The Pinhoe Egg, by Diana Wynne Jones

By now, viagra I would guess that, salve to frequent readers of this blog, salve Diana Wynne Jones needs no introduction. This is the most recent of Diana Wynne Jones’s Chrestomanci novels, others of which include The Lives of Christopher Chant, Charmed Life, and The Magicians of Caprona, among others. Other books of hers that I have reviewed can be found here, here, here, and here. The Chrestomanci, for those not in the know, is a nine-lived enchanter who is basically the head of all magic-users for the government. More importantly, he owns a different dressing-gown for every single day of the year.

Marianne and Joe Pinhoe have just been summoned to visit their Gammer, their grandmother, who also happens to be the female head of the Pinhoe clan. Most Pinhoes are witches of some fashion. Marianne is to be the next Gammer, and Joe is a Disappointment, because he’d rather work with machines than traditional magic. Anyway, while they are there, a rival clan comes to visit, and Gammer goes mad. Before she goes mad, though, she orders Joe to work as a bootboy at Chrestomanci Castle, to spy on the Chrestomanci. They don’t trust him much. Eventually, Joe meets Cat (Eric) Chant, the Chrestomanci’s ward, and things get complicated, including a baby griffin, the Pinhoes’ deceased Gaffer, flying tables, a ferret, and many, many spells.

In trying to write a short version of the plot, I’ve realized that it’s pretty complicated and not very easily reduced to six lines or fewer. I could, probably, recast the whole thing around the title element, the Egg, but I don’t think that gives a full idea of what the plot is like. It’s a little zany and madcap, and Marianne and Cat Chant share much of the main character duties, which increases the complexity somewhat. I also feel like if I say much more about the plot, I’ll give away something important. Suffice it to say that I had to leave out a lot. An interested reader might either dive right in, or might also check out other plot summaries.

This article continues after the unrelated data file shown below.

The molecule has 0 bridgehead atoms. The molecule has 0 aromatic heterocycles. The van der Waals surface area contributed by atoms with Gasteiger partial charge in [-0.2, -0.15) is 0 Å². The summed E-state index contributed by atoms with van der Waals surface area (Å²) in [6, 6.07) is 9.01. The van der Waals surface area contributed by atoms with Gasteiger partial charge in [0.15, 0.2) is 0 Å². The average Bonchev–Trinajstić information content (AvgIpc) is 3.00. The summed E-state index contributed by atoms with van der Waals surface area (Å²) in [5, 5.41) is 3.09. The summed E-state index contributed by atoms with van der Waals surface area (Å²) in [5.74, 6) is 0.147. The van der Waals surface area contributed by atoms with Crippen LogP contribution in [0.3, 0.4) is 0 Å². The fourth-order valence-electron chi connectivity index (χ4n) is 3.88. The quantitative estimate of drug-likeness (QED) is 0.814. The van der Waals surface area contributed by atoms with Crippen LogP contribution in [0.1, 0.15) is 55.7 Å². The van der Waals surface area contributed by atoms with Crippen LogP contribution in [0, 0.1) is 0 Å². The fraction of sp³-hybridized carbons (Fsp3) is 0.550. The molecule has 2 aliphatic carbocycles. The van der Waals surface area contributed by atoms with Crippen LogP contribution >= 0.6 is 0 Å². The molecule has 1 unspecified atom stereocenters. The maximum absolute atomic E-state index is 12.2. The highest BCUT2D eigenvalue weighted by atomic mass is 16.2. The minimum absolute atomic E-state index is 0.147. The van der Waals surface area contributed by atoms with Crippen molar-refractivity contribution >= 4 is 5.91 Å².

The cast of characters is larger than in most other DWJ books; then again, the novel is about five hundred pages long. Fortunately, it’s a quick read; the pages have large margins and a fair amount of space between the lines. I’d say it’s about the effective length of a 350-page novel. The characters are pure DWJ: the crazy Gammer, a good deal of uncles and aunts, a crazy postmistress, donkeys, unicorns, fourteen-year-old horse-mad girls, and, of course, Christopher Chant, the Chrestomanci. He’s urbane, suave, fashionable, utterly brilliant, and possessed of a good deal of humor and sarcasm. And, of course, the aforementioned dressing-gown collection. The Chrestomanci family we know from previous volumes (mostly Charmed Life, of which Cat Chant is also a main character), but it’s always nice to see them again.

I thought the pacing of this book was a little strange. It was nearly finished before I realized what, exactly, the conflict had been. There were all sorts of side conflicts that came up and added to what turned out to be the primary conflict of the novel, though, and a few of those were even quite important. Those who aren’t so much interested in a straightforward plot might not have any trouble with this element of the book, but those who are expecting something a little bit different might be confused, as I was. I wouldn’t say that one needs to read Charmed Life or any of the other Chrestomanci books to make more sense of this one, but I also wouldn’t dissuade any reader from picking up any volume of DWJ’s work. This wasn’t my favorite of the Chrestomanci books, but she did juggle all the elements remarkably well, and what I felt might have been an odd bit of pacing certainly pales in comparison to how well the rest of the book was handled. 4.5/5 stars.

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